Sound-to-light converting devices could detect cancer and terroristsMay 27th, 2010 - 4:25 pm ICT by ANI
London, May 27 (ANI): Semiconductor devices could one day convert sound into light at tetra hertz frequencies, to provide a privacy-protecting alternative to naked body scanners in airports, according to scientists.
Terahertz radiation occupies the region between infrared and microwave frequencies - a range that can detect skin cancers before they are visible on the surface.
Its sub millimetre-long waves can penetrate fabrics and plastics, but they reflect off explosives and metallic weapons in a characteristic way that can be used to detect such objects hidden beneath clothing - without generating a privacy-compromising image.
It can also identify density differences in tissue caused by nascent skin or epithelial cancers.
Mark Fromhold at the University of Nottingham, UK, and his colleagues have developed a theoretical model which shows how blasting a tiny piece of semiconductor material with high-frequency sound waves could generate such radiation.
The team produced Bloch oscillations, which are usually induced by applying a voltage across the crystal. But in this case they are caused purely by the incident sound in a process that the researchers say has the potential to be much more efficient.
Such a device would require a suitably intense source of sound waves, such as a saser - the acoustic equivalent of a laser - the technology for which has already been developed by Tony Kent, Fromhold’s colleague at Nottingham.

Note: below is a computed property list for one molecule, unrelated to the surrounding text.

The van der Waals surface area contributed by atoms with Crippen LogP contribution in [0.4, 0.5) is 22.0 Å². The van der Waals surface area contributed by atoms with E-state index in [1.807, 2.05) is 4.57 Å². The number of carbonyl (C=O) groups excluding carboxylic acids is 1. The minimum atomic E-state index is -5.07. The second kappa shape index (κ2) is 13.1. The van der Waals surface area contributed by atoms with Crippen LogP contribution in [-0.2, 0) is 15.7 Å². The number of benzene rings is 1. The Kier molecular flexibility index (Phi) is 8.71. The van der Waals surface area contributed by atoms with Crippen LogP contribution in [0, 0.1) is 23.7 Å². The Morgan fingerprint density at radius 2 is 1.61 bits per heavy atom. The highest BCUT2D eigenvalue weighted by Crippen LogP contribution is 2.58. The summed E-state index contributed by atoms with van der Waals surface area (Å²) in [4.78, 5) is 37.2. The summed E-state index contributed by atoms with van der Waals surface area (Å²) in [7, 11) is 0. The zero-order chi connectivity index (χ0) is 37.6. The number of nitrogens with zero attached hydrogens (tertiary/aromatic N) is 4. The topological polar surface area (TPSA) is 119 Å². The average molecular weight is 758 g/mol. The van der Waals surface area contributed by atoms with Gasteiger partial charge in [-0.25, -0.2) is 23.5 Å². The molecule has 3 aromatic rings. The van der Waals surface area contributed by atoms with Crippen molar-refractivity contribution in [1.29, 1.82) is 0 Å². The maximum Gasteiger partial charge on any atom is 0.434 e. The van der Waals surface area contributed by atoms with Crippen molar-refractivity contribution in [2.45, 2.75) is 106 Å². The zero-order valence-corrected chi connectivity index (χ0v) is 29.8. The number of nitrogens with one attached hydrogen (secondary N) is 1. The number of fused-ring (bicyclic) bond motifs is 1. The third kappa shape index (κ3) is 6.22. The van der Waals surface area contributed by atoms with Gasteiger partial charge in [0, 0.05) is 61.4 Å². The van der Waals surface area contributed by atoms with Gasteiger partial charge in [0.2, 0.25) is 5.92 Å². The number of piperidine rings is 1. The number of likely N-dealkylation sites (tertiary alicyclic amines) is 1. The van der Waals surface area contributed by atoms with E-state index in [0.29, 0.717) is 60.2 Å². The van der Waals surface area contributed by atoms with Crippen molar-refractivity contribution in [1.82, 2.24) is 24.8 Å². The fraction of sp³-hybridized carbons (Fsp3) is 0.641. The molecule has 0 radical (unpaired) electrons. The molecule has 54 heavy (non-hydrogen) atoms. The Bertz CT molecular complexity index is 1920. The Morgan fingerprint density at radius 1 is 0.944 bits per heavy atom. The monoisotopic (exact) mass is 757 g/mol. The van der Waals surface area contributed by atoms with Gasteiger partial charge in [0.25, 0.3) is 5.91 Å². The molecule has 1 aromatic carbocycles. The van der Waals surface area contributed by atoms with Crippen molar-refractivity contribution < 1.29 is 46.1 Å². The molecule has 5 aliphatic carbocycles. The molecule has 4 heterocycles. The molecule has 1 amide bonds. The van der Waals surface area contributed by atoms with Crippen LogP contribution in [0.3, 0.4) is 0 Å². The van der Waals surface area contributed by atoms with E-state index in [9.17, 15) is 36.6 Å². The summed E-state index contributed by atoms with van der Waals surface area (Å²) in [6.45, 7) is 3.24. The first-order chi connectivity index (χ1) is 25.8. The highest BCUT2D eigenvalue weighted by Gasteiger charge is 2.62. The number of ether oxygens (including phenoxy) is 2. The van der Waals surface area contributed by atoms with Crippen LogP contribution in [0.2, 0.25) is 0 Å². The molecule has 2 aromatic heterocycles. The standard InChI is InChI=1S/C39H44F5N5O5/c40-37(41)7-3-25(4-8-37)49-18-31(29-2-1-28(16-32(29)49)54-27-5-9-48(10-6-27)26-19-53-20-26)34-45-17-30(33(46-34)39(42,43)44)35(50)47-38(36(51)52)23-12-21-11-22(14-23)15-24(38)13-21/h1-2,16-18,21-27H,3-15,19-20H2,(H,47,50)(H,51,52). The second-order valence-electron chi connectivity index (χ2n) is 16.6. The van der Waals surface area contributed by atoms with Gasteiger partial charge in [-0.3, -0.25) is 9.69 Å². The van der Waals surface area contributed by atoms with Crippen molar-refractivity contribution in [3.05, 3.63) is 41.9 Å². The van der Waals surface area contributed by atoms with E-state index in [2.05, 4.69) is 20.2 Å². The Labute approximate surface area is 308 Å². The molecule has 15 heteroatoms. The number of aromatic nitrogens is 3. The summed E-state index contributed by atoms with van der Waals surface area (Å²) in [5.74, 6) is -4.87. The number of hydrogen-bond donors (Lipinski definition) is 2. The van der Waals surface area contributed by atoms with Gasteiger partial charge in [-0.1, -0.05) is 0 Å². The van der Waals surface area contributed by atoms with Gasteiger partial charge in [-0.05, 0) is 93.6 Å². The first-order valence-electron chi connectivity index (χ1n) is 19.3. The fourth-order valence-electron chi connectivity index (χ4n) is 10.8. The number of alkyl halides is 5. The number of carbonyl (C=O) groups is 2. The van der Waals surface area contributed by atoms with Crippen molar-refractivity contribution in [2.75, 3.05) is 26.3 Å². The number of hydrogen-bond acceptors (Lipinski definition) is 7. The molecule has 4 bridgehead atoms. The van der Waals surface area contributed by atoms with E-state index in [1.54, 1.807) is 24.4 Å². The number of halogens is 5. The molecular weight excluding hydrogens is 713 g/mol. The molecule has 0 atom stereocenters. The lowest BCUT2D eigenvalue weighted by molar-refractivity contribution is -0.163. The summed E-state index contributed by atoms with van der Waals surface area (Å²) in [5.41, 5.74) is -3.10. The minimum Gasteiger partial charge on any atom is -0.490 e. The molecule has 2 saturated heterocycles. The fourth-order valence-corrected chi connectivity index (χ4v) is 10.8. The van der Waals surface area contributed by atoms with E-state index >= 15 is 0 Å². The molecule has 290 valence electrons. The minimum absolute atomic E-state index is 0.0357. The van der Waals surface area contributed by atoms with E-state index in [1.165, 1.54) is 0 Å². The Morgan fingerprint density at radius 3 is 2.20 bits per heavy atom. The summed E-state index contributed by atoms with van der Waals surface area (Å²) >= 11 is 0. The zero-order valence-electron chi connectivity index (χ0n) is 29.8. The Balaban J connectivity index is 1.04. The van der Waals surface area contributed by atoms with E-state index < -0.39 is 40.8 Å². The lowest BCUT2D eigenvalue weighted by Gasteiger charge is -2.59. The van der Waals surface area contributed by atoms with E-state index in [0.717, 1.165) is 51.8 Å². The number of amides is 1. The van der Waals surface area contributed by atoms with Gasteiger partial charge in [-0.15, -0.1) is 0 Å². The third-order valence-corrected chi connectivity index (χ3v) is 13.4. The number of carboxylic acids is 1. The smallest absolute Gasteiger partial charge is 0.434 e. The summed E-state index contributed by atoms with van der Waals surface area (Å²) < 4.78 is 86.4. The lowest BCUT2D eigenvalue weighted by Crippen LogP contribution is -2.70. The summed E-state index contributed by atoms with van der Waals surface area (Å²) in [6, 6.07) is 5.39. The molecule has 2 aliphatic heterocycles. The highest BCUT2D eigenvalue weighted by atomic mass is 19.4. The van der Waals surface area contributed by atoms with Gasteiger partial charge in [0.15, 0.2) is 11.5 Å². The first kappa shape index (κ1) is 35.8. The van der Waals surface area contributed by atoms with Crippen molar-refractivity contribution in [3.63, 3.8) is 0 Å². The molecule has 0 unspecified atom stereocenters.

The work is theoretical but commercial applications, while a long way off, are possible in principle, says Arkadii Krokhin, who studies the structure and electronic properties of solids at the University of North Texas in Denton.
“The mathematics is beautiful,” New Scientist quoted him as saying.
“The idea is completely new. I had never heard about making terahertz frequency [light] from sound.” (ANI)
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Tags: bloch oscillations, body scanners, density differences, electronic properties, epithelial cancers, frequency light, intense source, long waves, microwave frequencies, new scientist, properties of solids, saser, semiconductor devices, semiconductor material, skin cancers, sound waves, tony kent, university of north texas in denton, university of nottingham, university of nottingham uk